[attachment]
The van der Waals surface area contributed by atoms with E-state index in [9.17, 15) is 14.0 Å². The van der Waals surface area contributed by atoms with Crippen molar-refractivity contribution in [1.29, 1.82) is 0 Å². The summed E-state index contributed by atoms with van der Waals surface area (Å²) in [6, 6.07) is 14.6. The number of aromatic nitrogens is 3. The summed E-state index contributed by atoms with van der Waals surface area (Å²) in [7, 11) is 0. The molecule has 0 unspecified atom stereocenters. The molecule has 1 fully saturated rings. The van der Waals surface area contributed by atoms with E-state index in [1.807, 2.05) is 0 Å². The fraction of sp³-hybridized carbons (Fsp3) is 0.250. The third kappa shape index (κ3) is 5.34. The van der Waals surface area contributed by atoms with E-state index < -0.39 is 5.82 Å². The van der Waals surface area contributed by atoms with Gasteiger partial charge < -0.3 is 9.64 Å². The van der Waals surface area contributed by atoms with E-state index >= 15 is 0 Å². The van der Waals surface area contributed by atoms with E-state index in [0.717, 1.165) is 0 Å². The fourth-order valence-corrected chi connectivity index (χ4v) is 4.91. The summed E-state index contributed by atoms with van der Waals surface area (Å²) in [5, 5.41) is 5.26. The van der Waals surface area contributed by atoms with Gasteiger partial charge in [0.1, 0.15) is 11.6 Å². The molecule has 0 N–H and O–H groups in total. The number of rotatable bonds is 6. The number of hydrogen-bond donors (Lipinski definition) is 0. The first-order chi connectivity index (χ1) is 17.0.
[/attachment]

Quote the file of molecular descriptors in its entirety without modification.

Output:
The van der Waals surface area contributed by atoms with E-state index in [9.17, 15) is 14.0 Å². The van der Waals surface area contributed by atoms with Crippen molar-refractivity contribution in [1.29, 1.82) is 0 Å². The summed E-state index contributed by atoms with van der Waals surface area (Å²) in [6, 6.07) is 14.6. The number of aromatic nitrogens is 3. The summed E-state index contributed by atoms with van der Waals surface area (Å²) in [7, 11) is 0. The molecule has 0 unspecified atom stereocenters. The molecule has 1 fully saturated rings. The van der Waals surface area contributed by atoms with E-state index in [1.807, 2.05) is 0 Å². The fraction of sp³-hybridized carbons (Fsp3) is 0.250. The third kappa shape index (κ3) is 5.34. The van der Waals surface area contributed by atoms with E-state index < -0.39 is 5.82 Å². The van der Waals surface area contributed by atoms with Gasteiger partial charge < -0.3 is 9.64 Å². The van der Waals surface area contributed by atoms with E-state index >= 15 is 0 Å². The van der Waals surface area contributed by atoms with E-state index in [0.717, 1.165) is 0 Å². The fourth-order valence-corrected chi connectivity index (χ4v) is 4.91. The summed E-state index contributed by atoms with van der Waals surface area (Å²) in [5, 5.41) is 5.26. The van der Waals surface area contributed by atoms with Gasteiger partial charge in [0.1, 0.15) is 11.6 Å². The molecule has 0 N–H and O–H groups in total. The number of rotatable bonds is 6. The number of hydrogen-bond donors (Lipinski definition) is 0. The first-order chi connectivity index (χ1) is 17.0.